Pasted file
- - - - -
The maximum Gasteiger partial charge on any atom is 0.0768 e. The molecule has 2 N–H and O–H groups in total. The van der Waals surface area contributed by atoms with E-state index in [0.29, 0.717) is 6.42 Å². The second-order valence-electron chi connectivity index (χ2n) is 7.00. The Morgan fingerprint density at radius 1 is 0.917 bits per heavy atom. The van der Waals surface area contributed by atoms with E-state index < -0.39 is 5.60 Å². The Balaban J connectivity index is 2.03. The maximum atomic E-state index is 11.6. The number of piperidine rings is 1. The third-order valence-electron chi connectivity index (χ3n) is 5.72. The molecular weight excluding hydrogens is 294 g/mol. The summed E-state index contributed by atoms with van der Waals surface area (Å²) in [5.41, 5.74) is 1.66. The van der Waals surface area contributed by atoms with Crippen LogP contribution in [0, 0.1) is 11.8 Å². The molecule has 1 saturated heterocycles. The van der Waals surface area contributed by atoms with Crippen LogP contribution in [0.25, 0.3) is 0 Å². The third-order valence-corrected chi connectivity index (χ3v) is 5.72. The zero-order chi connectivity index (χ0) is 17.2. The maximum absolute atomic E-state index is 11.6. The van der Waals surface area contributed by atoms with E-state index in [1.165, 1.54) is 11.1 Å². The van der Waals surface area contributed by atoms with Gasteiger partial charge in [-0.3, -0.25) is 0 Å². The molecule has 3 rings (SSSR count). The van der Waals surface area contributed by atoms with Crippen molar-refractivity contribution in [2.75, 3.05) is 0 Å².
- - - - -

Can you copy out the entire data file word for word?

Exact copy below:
The maximum Gasteiger partial charge on any atom is 0.0768 e. The molecule has 2 N–H and O–H groups in total. The van der Waals surface area contributed by atoms with E-state index in [0.29, 0.717) is 6.42 Å². The second-order valence-electron chi connectivity index (χ2n) is 7.00. The Morgan fingerprint density at radius 1 is 0.917 bits per heavy atom. The van der Waals surface area contributed by atoms with E-state index < -0.39 is 5.60 Å². The Balaban J connectivity index is 2.03. The maximum atomic E-state index is 11.6. The number of piperidine rings is 1. The third-order valence-electron chi connectivity index (χ3n) is 5.72. The molecular weight excluding hydrogens is 294 g/mol. The summed E-state index contributed by atoms with van der Waals surface area (Å²) in [5.41, 5.74) is 1.66. The van der Waals surface area contributed by atoms with Crippen LogP contribution in [0, 0.1) is 11.8 Å². The molecule has 1 saturated heterocycles. The van der Waals surface area contributed by atoms with Crippen LogP contribution in [0.25, 0.3) is 0 Å². The third-order valence-corrected chi connectivity index (χ3v) is 5.72. The zero-order chi connectivity index (χ0) is 17.2. The maximum absolute atomic E-state index is 11.6. The van der Waals surface area contributed by atoms with E-state index in [1.165, 1.54) is 11.1 Å². The van der Waals surface area contributed by atoms with Gasteiger partial charge in [-0.3, -0.25) is 0 Å². The molecule has 3 rings (SSSR count). The van der Waals surface area contributed by atoms with Crippen molar-refractivity contribution in [2.75, 3.05) is 0 Å².